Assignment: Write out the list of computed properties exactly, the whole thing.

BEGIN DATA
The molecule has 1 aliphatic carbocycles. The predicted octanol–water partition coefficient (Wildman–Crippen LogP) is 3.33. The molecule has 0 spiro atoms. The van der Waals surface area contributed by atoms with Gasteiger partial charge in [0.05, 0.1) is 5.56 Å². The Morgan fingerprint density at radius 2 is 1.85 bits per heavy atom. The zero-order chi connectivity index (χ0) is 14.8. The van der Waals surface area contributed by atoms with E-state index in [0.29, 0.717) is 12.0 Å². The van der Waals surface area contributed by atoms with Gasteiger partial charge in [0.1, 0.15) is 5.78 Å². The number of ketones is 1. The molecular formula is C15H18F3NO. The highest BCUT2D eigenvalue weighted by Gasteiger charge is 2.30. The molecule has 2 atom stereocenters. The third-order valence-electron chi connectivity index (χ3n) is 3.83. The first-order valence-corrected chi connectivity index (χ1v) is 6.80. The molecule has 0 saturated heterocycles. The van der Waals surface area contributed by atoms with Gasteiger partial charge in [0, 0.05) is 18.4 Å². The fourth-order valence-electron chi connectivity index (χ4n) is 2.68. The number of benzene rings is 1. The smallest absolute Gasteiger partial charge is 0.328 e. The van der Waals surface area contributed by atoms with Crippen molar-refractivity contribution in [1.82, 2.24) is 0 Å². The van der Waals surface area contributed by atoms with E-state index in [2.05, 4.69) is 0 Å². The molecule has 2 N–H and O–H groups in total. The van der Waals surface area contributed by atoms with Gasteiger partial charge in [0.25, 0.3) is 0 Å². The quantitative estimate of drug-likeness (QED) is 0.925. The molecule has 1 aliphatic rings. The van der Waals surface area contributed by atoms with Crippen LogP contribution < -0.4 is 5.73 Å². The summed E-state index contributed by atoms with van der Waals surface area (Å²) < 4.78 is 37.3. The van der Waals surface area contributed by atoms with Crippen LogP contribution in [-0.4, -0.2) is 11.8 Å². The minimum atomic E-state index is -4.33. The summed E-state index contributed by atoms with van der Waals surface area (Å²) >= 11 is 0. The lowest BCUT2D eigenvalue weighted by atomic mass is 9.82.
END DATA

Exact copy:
The molecule has 1 aliphatic carbocycles. The predicted octanol–water partition coefficient (Wildman–Crippen LogP) is 3.33. The molecule has 0 spiro atoms. The van der Waals surface area contributed by atoms with Gasteiger partial charge in [0.05, 0.1) is 5.56 Å². The Morgan fingerprint density at radius 2 is 1.85 bits per heavy atom. The zero-order chi connectivity index (χ0) is 14.8. The van der Waals surface area contributed by atoms with E-state index in [0.29, 0.717) is 12.0 Å². The van der Waals surface area contributed by atoms with Gasteiger partial charge in [0.1, 0.15) is 5.78 Å². The number of ketones is 1. The molecular formula is C15H18F3NO. The highest BCUT2D eigenvalue weighted by Gasteiger charge is 2.30. The molecule has 2 atom stereocenters. The third-order valence-electron chi connectivity index (χ3n) is 3.83. The first-order valence-corrected chi connectivity index (χ1v) is 6.80. The molecule has 0 saturated heterocycles. The van der Waals surface area contributed by atoms with Gasteiger partial charge in [0, 0.05) is 18.4 Å². The fourth-order valence-electron chi connectivity index (χ4n) is 2.68. The number of benzene rings is 1. The smallest absolute Gasteiger partial charge is 0.328 e. The van der Waals surface area contributed by atoms with Crippen molar-refractivity contribution in [1.82, 2.24) is 0 Å². The van der Waals surface area contributed by atoms with E-state index in [2.05, 4.69) is 0 Å². The molecule has 2 N–H and O–H groups in total. The van der Waals surface area contributed by atoms with Gasteiger partial charge in [0.25, 0.3) is 0 Å². The quantitative estimate of drug-likeness (QED) is 0.925. The molecule has 1 aliphatic rings. The van der Waals surface area contributed by atoms with Crippen LogP contribution < -0.4 is 5.73 Å². The summed E-state index contributed by atoms with van der Waals surface area (Å²) < 4.78 is 37.3. The van der Waals surface area contributed by atoms with Crippen LogP contribution in [-0.4, -0.2) is 11.8 Å². The minimum atomic E-state index is -4.33. The summed E-state index contributed by atoms with van der Waals surface area (Å²) >= 11 is 0. The lowest BCUT2D eigenvalue weighted by atomic mass is 9.82.